Hundreds gathered at the Holy Family Church in Hicksville to bid a final farewell to a man who mourners said was the true definition of living a life of kindness.
Pfeifer was one of the thousands of firefighters who worked for months on the toxic pile at ground zero following the attacks of Sept. 11, 2001. It was a selfless dedication that would lead to his cancer diagnosis six years later, a battle Pfeifer fought for eight years.
He worked until the end to help fellow first responders.
Pfeifer humbly dubbed himself the poster child for the Zadroga Act, which secured health care for tens of thousands of recovery workers. His death coincided with this week’s announcement that recovery workers will get a permanent dedication at ground zero.
In hospice, Pfeifer raised money for a transport van for other sick first responders. The van is now at the East Meadow firehouse where Pfeifer volunteered since his teens.
“Even when he was diagnosed with cancer, Ray still fought on for his brothers and sisters in the FDNY and all those affected by 9/11 illnesses,” said Carl Pugliese, who knew Pfeifer for more than three decades. They served together with the East Meadow Volunteer Fire Department.
“He’s done so much good for so many people with the firehouse and toy runs and his antique truck, and then he got involved with the Zadroga bill. Going to Washington, banging on doors and making people listen helped a lot of people who are sick,” East Meadow fire Commissioner Bill Neill said.
“We’re saying goodbye to a hero who did ordinary things but did it at an extraordinary time, during 9/11,” FDNY Chief of Counterterrorism Joseph Pfeifer told CBS2’s Carolyn Gusoff.
“I think Ray left a little bit of himself in all of us, and I think he taught us a little bit more about humanity, and I think that’s why we’re all crying today,” said John Feal of the FealGood Foundation, which helps 9/11 first responders.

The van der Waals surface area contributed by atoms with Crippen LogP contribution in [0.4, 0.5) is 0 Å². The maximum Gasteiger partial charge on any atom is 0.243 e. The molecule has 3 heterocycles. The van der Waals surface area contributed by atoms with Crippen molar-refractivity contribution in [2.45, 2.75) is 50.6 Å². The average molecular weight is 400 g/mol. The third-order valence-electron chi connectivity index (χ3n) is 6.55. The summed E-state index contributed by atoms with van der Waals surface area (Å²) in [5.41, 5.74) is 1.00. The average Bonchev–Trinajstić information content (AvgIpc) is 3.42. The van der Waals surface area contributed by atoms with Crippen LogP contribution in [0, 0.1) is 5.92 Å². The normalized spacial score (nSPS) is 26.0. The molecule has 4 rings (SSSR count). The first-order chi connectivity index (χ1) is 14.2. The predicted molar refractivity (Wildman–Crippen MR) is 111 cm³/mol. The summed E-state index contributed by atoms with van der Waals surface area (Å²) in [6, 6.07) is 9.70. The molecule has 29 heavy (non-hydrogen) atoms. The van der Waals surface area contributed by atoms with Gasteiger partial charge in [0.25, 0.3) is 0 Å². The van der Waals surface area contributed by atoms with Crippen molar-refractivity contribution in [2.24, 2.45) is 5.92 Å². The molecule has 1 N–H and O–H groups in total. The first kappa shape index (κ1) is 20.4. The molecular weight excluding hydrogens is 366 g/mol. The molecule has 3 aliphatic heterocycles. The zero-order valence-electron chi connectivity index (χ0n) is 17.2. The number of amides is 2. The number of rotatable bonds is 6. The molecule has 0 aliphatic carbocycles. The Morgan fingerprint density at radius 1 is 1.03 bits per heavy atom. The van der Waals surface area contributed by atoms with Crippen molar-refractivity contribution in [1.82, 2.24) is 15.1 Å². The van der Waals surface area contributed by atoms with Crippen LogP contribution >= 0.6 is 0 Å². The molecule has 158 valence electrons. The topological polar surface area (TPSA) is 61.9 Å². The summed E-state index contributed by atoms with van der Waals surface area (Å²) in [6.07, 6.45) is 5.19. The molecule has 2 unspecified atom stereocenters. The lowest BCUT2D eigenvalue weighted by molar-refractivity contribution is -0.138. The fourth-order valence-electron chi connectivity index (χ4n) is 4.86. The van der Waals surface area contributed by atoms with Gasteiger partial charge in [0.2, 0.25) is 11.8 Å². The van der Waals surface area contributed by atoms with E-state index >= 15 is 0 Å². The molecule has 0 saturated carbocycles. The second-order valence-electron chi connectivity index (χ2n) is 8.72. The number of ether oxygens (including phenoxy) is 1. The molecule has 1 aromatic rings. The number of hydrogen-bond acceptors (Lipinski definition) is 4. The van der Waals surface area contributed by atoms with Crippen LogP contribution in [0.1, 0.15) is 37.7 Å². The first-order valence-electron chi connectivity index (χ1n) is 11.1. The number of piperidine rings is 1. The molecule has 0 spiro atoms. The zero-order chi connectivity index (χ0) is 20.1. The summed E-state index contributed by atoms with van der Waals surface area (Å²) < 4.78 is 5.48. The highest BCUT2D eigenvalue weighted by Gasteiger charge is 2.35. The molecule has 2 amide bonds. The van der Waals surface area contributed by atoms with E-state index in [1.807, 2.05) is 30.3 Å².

Comedian Jon Stewart, who lobbied with Pfeifer for first responder health benefits, delivered the eulogy.
“The irony here is Ray would’ve loved a day like today where people from all over — town, city, the country — pay respect to a man who did right,” Stewart said. “Make no mistake, Ray Pfeifer died in the line of duty because of illness in the terrible terrorist attacks of 9/11, but more importantly Ray Pfeifer lived in the line of duty, now and forever.”
Pfeifer always carried a stack of prayer cards to honor the hundreds of firefighters he lost on 9/11.
“Now, Ray, I got one, and it’s going to teach me how to do right,” Stewart said, fighting back tears.
A vintage firetruck Pfeifer restored as a he battled cancer served as his hearse, carrying him for the last time. The truck was given to him as gift from his six siblings.
Pfeifer served more than 27 years with the FDNY. He leaves behind many relatives, including his son, who works for the department as an EMT.
“He was a doer,” said his sister, MaryEllen McKee. “And Ray had a way of sucking you in. And once you were in, that was that. You were locked in to a world of doing good for others, too.”
Former FDNY Commissioner Sal Cassano told Preifer’s family: “Your husband and your dad was a hero not only for the way he bravely fought fires in his career, but the way he lived his life with the thousands of people he helped.”